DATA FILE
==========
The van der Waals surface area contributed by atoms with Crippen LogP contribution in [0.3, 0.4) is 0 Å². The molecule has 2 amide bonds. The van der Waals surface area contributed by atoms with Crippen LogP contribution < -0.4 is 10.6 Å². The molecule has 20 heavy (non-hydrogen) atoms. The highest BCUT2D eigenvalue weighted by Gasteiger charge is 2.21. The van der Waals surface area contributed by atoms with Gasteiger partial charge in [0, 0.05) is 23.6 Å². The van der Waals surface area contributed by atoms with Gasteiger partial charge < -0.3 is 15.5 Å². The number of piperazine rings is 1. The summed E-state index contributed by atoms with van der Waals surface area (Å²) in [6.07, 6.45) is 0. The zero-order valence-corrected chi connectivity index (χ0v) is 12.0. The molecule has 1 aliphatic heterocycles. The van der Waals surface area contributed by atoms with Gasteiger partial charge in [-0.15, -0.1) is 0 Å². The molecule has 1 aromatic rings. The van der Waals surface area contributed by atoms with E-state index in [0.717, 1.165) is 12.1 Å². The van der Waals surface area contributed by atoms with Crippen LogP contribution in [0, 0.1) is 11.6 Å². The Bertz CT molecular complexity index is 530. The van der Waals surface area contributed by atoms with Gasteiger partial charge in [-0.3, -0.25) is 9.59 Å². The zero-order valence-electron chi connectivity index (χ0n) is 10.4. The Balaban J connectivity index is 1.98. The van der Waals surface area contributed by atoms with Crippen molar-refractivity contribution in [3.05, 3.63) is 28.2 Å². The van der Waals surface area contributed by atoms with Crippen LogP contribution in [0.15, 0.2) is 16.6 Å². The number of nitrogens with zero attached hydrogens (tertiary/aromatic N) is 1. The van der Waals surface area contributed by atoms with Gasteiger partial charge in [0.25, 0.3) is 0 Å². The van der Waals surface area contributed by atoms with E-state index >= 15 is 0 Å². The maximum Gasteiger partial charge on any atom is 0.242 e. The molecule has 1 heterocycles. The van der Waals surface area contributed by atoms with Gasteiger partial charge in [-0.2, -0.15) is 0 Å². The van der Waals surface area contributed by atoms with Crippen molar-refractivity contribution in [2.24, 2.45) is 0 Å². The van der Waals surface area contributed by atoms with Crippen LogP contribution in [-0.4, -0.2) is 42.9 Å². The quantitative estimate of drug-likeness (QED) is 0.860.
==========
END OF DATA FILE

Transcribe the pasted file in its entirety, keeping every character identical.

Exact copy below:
The van der Waals surface area contributed by atoms with Crippen LogP contribution in [0.3, 0.4) is 0 Å². The molecule has 2 amide bonds. The van der Waals surface area contributed by atoms with Crippen LogP contribution < -0.4 is 10.6 Å². The molecule has 20 heavy (non-hydrogen) atoms. The highest BCUT2D eigenvalue weighted by Gasteiger charge is 2.21. The van der Waals surface area contributed by atoms with Gasteiger partial charge in [0, 0.05) is 23.6 Å². The van der Waals surface area contributed by atoms with Gasteiger partial charge < -0.3 is 15.5 Å². The number of piperazine rings is 1. The summed E-state index contributed by atoms with van der Waals surface area (Å²) in [6.07, 6.45) is 0. The zero-order valence-corrected chi connectivity index (χ0v) is 12.0. The molecule has 1 aliphatic heterocycles. The van der Waals surface area contributed by atoms with Gasteiger partial charge in [-0.15, -0.1) is 0 Å². The molecule has 1 aromatic rings. The van der Waals surface area contributed by atoms with E-state index in [0.717, 1.165) is 12.1 Å². The van der Waals surface area contributed by atoms with Crippen LogP contribution in [0, 0.1) is 11.6 Å². The Bertz CT molecular complexity index is 530. The van der Waals surface area contributed by atoms with Gasteiger partial charge in [-0.3, -0.25) is 9.59 Å². The zero-order valence-electron chi connectivity index (χ0n) is 10.4. The Balaban J connectivity index is 1.98. The van der Waals surface area contributed by atoms with Crippen molar-refractivity contribution in [3.05, 3.63) is 28.2 Å². The van der Waals surface area contributed by atoms with Crippen LogP contribution in [0.15, 0.2) is 16.6 Å². The number of nitrogens with zero attached hydrogens (tertiary/aromatic N) is 1. The van der Waals surface area contributed by atoms with Gasteiger partial charge in [0.25, 0.3) is 0 Å². The van der Waals surface area contributed by atoms with E-state index >= 15 is 0 Å². The maximum Gasteiger partial charge on any atom is 0.242 e. The molecule has 1 heterocycles. The van der Waals surface area contributed by atoms with Gasteiger partial charge in [-0.2, -0.15) is 0 Å². The van der Waals surface area contributed by atoms with Crippen molar-refractivity contribution in [2.24, 2.45) is 0 Å². The van der Waals surface area contributed by atoms with Crippen LogP contribution in [-0.4, -0.2) is 42.9 Å². The quantitative estimate of drug-likeness (QED) is 0.860.